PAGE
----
Modeling a Positive Spirit

It’s that time of year. Summer is rounding the bend and those of us with children in college or high school are bustling with excitement as we organize them for the journey of the upcoming years. It is a time of elation mixed with a tinge of apprehension as we send our children, many for the first time, out into the world on their own.

We have all the normal concerns: we wonder about their roommate, who they will meet along the way. We pray no one will break their hearts, and they will love what they are studying and make lots of friends. Certainly we wish the best of experiences for them as they step out into the world. Last year these concerns were there, but they were not as complex as they are at the moment. This pandemic has changed the college experience and the thoughts of going back to school in the fall.

My cousin told me that when he drops his daughter off at college in Florida next month, it will be a literal a drop and go. No assisting her with the move-in, no scoping out the housing to see who her dorm mates will be. No shooting the breeze with other parents and no making the bed perfectly and leaving behind an orderly space.

As a freshman parent, it is difficult day, mixed with many emotions. Not being able to have a proper sendoff will make it more of a challenge. This year will be a vastly different experience for students and parents as well. The college experience as we know it is over and  unlikely to return. It’s sad and yet all of us must make adjustments that are foreign to us.

We must encourage our children to continue along with their dreams and desires. Life is not easy, they are seeing a side of it that’s unfair, uncertain and confusing at times. It is important for parents to set the tone for acceptance of uncertainly. How we perceive all of this and how we react will create the standard for our children. I personally tell my children that this is the new norm and to accept it. The world is shifting, and we must hold on, never losing sight of our goals and what is important to each of us.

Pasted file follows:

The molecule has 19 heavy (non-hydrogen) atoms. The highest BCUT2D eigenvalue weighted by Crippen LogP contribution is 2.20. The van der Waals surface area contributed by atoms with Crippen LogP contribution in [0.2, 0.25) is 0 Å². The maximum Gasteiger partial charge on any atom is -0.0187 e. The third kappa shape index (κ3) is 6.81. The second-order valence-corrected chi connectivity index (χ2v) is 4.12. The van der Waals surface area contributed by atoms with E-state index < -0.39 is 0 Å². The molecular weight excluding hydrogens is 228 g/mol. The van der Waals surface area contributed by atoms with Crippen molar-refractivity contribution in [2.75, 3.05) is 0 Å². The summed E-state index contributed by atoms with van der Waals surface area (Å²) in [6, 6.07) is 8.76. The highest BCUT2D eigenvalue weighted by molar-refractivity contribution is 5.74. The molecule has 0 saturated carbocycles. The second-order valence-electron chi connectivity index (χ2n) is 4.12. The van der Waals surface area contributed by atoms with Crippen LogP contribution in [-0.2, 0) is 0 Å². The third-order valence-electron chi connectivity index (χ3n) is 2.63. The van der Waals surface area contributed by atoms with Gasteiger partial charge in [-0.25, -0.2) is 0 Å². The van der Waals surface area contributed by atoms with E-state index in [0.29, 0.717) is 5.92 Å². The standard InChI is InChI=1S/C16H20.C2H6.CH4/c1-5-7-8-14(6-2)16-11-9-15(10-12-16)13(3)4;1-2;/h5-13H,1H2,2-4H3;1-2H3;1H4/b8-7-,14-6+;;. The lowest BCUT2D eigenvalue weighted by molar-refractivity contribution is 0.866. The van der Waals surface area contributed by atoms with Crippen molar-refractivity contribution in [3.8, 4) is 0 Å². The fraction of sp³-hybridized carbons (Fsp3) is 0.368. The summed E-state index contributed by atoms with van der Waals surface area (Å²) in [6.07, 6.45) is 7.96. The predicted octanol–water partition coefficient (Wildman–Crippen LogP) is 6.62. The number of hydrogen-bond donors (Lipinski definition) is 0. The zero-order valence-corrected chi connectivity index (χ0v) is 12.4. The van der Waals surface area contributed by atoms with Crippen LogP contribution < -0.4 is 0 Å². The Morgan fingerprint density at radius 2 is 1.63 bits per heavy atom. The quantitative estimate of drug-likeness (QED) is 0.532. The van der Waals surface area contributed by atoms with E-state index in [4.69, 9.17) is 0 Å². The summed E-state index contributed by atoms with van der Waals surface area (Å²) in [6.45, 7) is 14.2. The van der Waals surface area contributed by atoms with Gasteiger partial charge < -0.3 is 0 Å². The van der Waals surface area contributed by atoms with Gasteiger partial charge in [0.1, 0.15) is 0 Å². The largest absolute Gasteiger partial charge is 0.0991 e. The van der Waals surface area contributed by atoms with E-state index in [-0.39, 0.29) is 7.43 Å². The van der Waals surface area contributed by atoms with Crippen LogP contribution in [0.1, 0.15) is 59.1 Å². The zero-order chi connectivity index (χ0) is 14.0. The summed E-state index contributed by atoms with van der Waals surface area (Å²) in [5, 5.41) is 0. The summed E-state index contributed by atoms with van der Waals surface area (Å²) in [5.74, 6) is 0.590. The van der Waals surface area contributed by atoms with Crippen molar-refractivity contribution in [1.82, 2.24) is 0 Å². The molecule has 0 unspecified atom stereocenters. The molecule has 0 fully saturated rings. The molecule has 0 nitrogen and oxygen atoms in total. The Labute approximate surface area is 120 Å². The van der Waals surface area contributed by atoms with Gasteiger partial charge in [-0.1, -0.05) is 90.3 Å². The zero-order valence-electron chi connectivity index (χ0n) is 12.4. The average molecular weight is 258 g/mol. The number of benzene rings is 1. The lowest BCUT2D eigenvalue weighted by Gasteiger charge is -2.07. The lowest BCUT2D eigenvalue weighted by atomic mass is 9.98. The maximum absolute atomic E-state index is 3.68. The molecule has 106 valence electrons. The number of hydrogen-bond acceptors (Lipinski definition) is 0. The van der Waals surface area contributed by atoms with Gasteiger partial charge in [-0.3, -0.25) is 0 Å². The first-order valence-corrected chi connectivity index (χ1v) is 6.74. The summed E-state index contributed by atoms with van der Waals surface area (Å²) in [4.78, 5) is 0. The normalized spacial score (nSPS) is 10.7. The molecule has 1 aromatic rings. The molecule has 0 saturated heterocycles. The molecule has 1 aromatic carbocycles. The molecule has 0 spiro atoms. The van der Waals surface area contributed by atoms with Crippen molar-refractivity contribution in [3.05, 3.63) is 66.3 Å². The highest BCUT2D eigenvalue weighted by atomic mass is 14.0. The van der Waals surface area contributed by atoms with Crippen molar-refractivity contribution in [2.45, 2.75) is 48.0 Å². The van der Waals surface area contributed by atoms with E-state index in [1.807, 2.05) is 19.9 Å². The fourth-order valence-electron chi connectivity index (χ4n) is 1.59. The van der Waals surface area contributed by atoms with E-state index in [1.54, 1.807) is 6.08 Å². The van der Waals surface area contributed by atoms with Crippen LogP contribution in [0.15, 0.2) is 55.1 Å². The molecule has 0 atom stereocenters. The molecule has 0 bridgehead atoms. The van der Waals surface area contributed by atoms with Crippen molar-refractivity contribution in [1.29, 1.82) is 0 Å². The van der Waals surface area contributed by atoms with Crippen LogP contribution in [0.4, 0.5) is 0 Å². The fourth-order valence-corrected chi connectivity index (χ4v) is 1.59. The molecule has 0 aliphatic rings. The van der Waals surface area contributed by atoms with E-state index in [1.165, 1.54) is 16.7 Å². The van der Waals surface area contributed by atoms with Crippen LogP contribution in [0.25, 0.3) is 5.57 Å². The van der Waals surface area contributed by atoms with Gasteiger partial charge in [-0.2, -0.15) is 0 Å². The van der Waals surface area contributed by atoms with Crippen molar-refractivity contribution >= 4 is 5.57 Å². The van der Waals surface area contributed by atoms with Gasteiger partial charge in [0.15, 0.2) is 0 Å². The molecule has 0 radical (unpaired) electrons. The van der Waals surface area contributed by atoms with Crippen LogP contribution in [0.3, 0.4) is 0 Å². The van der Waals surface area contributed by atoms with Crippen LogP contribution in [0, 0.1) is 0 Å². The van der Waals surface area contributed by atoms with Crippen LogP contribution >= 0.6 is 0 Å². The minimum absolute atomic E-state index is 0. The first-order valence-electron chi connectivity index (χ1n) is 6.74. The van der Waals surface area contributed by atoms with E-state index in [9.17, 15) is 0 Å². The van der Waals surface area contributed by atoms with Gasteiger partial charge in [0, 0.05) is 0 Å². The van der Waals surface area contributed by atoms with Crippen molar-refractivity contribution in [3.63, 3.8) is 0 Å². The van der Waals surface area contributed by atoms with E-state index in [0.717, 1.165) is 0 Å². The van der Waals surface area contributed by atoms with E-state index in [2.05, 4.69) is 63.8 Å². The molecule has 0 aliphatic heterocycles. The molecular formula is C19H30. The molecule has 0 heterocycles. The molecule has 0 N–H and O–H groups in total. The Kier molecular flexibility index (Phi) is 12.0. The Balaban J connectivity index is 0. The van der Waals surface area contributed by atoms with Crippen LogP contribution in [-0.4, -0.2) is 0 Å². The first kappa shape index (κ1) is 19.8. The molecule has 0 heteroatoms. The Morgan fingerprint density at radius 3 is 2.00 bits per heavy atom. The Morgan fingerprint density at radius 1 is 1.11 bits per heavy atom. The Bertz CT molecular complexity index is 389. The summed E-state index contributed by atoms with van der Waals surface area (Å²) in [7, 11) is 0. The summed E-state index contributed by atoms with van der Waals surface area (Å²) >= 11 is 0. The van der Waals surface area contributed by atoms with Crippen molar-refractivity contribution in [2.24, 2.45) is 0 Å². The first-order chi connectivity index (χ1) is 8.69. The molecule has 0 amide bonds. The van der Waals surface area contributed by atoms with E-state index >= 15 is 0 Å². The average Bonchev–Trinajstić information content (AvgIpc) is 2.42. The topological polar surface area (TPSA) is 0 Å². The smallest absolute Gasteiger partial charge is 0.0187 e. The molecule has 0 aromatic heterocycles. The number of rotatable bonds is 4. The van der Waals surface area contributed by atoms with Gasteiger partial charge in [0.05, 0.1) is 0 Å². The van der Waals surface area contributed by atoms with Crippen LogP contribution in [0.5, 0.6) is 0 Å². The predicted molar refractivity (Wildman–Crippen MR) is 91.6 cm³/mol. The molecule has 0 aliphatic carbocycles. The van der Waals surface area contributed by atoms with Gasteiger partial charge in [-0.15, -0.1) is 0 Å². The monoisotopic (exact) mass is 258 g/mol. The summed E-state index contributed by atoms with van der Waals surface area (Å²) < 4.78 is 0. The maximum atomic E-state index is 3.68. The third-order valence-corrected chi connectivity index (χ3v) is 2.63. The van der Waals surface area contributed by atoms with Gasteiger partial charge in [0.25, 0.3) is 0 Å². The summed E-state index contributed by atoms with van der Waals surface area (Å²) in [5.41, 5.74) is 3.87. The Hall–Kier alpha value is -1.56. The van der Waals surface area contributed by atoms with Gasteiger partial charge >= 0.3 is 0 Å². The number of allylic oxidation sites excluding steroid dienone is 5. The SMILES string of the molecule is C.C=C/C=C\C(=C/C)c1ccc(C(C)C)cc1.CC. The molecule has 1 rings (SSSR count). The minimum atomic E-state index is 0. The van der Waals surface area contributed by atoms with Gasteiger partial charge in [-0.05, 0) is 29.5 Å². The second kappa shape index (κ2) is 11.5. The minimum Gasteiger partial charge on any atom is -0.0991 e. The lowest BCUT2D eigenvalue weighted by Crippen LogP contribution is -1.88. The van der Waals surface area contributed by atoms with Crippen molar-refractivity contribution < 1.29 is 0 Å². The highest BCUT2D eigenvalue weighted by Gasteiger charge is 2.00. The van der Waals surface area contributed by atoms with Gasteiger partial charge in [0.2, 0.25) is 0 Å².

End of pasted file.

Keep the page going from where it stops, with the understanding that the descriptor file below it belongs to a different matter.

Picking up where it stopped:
College will begin next month. Who knows what will happen? All of our college students may be back home in less than a month. The schools might shut down and remote learning may kick in for the entire year, and maybe next year as well. No one knows what is coming down the pike with this pandemic. It is in this uncertainty that we must remain calm, grounded and non reactive. We have to bend and accept that this is our reality at the moment.

If we don’t accept it, the rejection of it will simply cause frustration, anger and anxiety. We must be the strong example for our children and teach them that life goes on. Difficulties and change can be surmounted, life is uncertain, and we all need to be flexible.

These skills are typically learned later in life, as we traverse through the challenges that life presents to each of us. Our children are experiencing them a bit earlier on their path. Perhaps the outcome will be a wonderfully adapted adult with a forceful positive attitude. An adult who has faith and believes that we have to make the best of every day.

We can help our children by being the light in a world that has dimmed great expectations. It is up to us to encourage forward momentum, a positive spirt, mindset and acceptance. Not be that model above is simply a disservice to our children.

If it is a practice we put into motion we will see the results. We will be focused, working hard and hopeful that tomorrow will provide what we need to be happy and fulfilled. It may not be the picture we had in mind, but it seldom is.

As my Father always said, “This too shall pass.” And somehow, it will.